This quote comes from yesterday’s New York Times column by Joe Nocera — his account of an interview with Bill Gates on Education.
It seems a bit odd to me, and often I can’t really tell how much of what Nocera writes is his overly optimistic interpretation of what Bill Gates says, and how much of it is really what Gates now believes. Based on what Gates and his foundation have said and done in the past, it appears to me that Gates might have made some important shifts, but I can’t tell for sure. Here’s another excerpt:
While Gates does not dismiss the need for test scores — “you do have to know whether equations are being learned,” he said — he views them as the least important in terms of helping teachers improve. A test score, he said, “is not very diagnostic. You usually give them at the end of the year, so they don’t help you during the year.” Far more important, he believes, are the peer teachers, who are paid with the foundation’s money and whose job is to work with teachers on the nuts and bolts of teaching.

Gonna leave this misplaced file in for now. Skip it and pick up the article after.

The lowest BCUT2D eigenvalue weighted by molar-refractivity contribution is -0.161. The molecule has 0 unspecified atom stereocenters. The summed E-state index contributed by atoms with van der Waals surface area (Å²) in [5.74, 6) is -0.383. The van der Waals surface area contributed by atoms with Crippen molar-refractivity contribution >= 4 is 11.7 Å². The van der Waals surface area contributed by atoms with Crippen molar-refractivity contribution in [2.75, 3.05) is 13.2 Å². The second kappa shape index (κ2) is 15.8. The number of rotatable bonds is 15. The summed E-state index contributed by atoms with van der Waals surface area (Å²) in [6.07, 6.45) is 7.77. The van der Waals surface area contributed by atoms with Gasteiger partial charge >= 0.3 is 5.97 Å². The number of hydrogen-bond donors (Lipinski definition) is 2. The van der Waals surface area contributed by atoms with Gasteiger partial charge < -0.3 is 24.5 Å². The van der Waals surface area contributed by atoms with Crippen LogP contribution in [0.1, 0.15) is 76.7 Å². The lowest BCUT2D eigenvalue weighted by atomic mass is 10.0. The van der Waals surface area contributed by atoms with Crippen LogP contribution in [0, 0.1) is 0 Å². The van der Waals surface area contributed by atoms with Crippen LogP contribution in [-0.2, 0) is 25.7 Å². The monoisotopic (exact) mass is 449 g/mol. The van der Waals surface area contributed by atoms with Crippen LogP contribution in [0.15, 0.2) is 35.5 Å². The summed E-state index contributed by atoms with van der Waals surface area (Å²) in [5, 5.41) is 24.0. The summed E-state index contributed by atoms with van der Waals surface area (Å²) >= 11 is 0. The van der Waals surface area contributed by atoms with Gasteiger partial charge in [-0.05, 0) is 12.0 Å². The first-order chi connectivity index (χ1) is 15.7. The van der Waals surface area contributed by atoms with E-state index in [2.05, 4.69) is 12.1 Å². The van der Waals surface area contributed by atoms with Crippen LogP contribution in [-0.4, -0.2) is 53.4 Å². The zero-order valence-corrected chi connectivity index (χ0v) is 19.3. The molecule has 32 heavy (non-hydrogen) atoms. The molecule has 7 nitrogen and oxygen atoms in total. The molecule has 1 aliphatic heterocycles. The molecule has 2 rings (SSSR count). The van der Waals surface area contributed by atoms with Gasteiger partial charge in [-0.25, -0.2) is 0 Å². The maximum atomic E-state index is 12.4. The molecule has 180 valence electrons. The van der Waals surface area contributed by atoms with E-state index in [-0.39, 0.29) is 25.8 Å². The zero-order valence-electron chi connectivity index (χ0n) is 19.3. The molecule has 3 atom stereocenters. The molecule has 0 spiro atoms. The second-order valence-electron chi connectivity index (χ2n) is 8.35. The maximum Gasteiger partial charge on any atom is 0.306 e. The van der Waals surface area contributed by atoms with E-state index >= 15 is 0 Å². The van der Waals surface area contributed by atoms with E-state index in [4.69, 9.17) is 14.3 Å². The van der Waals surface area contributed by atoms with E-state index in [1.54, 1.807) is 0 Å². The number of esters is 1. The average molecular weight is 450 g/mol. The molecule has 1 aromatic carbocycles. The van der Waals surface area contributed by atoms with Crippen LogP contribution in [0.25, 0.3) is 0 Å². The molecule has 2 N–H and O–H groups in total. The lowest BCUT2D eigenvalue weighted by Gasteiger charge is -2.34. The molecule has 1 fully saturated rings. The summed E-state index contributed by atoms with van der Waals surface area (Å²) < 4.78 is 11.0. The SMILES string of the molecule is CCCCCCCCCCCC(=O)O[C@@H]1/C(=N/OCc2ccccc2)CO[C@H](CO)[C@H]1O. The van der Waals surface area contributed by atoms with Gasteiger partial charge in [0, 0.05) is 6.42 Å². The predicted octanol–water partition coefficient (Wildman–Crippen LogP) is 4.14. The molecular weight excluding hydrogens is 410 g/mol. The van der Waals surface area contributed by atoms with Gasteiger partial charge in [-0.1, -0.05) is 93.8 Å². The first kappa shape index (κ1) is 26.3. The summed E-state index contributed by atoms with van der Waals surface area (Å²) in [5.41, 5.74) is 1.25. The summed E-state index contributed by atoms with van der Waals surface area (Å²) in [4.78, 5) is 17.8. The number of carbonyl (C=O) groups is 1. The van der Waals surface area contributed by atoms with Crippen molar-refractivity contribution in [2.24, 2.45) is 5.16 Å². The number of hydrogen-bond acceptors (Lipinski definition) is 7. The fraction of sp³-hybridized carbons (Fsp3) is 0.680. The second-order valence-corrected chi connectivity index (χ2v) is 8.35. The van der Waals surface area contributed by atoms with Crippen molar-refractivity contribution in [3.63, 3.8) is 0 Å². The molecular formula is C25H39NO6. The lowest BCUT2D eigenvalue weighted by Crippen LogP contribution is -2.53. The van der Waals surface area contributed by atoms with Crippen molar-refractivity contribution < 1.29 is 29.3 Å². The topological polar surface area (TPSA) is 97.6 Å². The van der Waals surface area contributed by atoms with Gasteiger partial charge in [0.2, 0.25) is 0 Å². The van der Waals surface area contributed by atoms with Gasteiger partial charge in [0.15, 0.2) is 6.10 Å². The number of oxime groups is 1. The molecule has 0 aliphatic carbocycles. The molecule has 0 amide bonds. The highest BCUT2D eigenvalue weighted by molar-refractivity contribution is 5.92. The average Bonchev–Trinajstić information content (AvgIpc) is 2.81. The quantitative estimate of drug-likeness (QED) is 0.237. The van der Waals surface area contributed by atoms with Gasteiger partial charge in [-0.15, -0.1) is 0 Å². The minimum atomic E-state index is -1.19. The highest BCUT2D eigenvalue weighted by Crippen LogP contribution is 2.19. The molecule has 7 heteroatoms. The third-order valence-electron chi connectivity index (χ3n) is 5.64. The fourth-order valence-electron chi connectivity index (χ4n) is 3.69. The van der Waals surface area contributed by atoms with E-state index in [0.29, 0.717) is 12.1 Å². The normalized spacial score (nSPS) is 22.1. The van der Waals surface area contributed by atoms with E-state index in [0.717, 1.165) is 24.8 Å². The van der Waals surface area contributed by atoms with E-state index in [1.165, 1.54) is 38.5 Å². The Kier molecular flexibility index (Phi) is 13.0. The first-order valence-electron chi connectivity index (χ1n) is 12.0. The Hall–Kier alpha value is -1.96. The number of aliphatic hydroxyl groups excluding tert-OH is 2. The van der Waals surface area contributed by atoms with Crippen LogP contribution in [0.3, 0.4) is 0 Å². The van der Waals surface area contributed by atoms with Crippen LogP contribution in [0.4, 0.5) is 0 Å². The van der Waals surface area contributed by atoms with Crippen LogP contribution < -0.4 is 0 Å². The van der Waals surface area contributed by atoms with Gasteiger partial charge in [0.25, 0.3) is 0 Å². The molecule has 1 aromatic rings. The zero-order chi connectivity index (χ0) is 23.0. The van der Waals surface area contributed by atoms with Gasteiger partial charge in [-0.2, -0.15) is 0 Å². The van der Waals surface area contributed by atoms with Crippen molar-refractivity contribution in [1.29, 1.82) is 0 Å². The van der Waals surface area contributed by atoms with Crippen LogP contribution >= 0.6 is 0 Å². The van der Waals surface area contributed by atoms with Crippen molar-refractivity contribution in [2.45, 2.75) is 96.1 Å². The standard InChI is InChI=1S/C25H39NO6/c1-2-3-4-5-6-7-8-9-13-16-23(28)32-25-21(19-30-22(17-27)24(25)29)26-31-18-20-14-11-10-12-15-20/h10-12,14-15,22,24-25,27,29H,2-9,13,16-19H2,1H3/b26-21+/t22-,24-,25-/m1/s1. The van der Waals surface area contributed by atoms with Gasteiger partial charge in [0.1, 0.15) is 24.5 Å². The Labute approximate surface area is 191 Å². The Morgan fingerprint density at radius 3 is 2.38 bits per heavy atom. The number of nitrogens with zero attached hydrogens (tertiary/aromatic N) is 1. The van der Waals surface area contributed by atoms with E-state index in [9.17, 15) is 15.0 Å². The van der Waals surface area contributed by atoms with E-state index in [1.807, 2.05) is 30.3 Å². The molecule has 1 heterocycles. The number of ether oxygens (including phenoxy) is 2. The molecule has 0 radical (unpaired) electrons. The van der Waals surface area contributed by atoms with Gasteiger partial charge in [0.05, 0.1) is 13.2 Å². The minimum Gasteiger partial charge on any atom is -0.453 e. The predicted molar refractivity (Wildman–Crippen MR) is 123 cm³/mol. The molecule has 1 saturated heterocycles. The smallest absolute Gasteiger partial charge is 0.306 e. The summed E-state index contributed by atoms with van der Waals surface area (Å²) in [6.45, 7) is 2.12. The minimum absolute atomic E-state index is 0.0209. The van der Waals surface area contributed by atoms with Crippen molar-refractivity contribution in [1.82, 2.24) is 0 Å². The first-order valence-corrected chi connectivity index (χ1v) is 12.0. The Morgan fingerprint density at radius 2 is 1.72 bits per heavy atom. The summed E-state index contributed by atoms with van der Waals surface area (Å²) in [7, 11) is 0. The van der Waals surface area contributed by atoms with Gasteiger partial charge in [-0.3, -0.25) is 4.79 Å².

And that’s the final point. In business, employee evaluation systems are aimed at improving employee performance. Yes, sometimes they lead to an underperformer being fired, but that is really not their primary purpose.
Teaching has never really had the kind of sensible evaluation system that business takes for granted. Seniority used to be all that mattered. Now, test scores have become dominant. Neither system has had as its goal getting teachers to improve what they do in the classroom. That is what Gates is trying to change.
It certainly hasn’t seemed to me that Gates has been emphasizing teacher development and de-emphasizing the role of test scores in the past (see The Best Posts Responding To Bill Gates’ Appallingly Clueless Op-Ed Piece; The Best Posts On The Gates’ Funded Measures Of Effective Teaching Report; Gates Foundation Minimizing Great Tools For Helping Teachers Improve Their Craft and Videotaping teachers the right way (not the Gates way).
To his credit, though, he did come out against publicly listing teacher rankings — though it was after many other people had already done so.
What do you think — is Gates really shifting, or might I be reading too much into this interview.